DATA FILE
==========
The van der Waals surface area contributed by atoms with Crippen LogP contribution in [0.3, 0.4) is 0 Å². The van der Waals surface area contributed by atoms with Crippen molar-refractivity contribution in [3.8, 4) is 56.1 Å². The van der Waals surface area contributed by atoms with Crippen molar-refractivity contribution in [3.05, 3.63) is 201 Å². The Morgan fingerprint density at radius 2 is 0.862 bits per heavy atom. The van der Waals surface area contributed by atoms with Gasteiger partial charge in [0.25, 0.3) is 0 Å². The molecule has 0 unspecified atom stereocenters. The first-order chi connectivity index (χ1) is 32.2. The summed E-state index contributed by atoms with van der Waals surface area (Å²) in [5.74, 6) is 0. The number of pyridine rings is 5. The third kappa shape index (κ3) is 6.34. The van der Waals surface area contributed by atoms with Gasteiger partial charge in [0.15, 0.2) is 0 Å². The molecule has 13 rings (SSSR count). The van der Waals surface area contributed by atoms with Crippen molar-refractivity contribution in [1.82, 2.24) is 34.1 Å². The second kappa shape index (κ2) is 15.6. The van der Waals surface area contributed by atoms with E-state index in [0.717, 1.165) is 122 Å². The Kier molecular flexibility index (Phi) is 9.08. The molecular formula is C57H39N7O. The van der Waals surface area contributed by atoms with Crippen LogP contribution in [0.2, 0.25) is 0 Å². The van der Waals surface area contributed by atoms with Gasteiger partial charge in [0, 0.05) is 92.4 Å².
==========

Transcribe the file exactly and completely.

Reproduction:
The van der Waals surface area contributed by atoms with Crippen LogP contribution in [0.3, 0.4) is 0 Å². The van der Waals surface area contributed by atoms with Crippen molar-refractivity contribution in [3.8, 4) is 56.1 Å². The van der Waals surface area contributed by atoms with Crippen molar-refractivity contribution in [3.05, 3.63) is 201 Å². The Morgan fingerprint density at radius 2 is 0.862 bits per heavy atom. The van der Waals surface area contributed by atoms with Gasteiger partial charge in [0.25, 0.3) is 0 Å². The molecule has 0 unspecified atom stereocenters. The first-order chi connectivity index (χ1) is 32.2. The summed E-state index contributed by atoms with van der Waals surface area (Å²) in [5.74, 6) is 0. The number of pyridine rings is 5. The third kappa shape index (κ3) is 6.34. The van der Waals surface area contributed by atoms with Gasteiger partial charge in [0.15, 0.2) is 0 Å². The molecule has 13 rings (SSSR count). The van der Waals surface area contributed by atoms with Crippen molar-refractivity contribution in [1.82, 2.24) is 34.1 Å². The second kappa shape index (κ2) is 15.6. The van der Waals surface area contributed by atoms with E-state index in [0.717, 1.165) is 122 Å². The Kier molecular flexibility index (Phi) is 9.08. The molecular formula is C57H39N7O. The van der Waals surface area contributed by atoms with Crippen LogP contribution in [0.2, 0.25) is 0 Å². The van der Waals surface area contributed by atoms with Gasteiger partial charge in [0, 0.05) is 92.4 Å².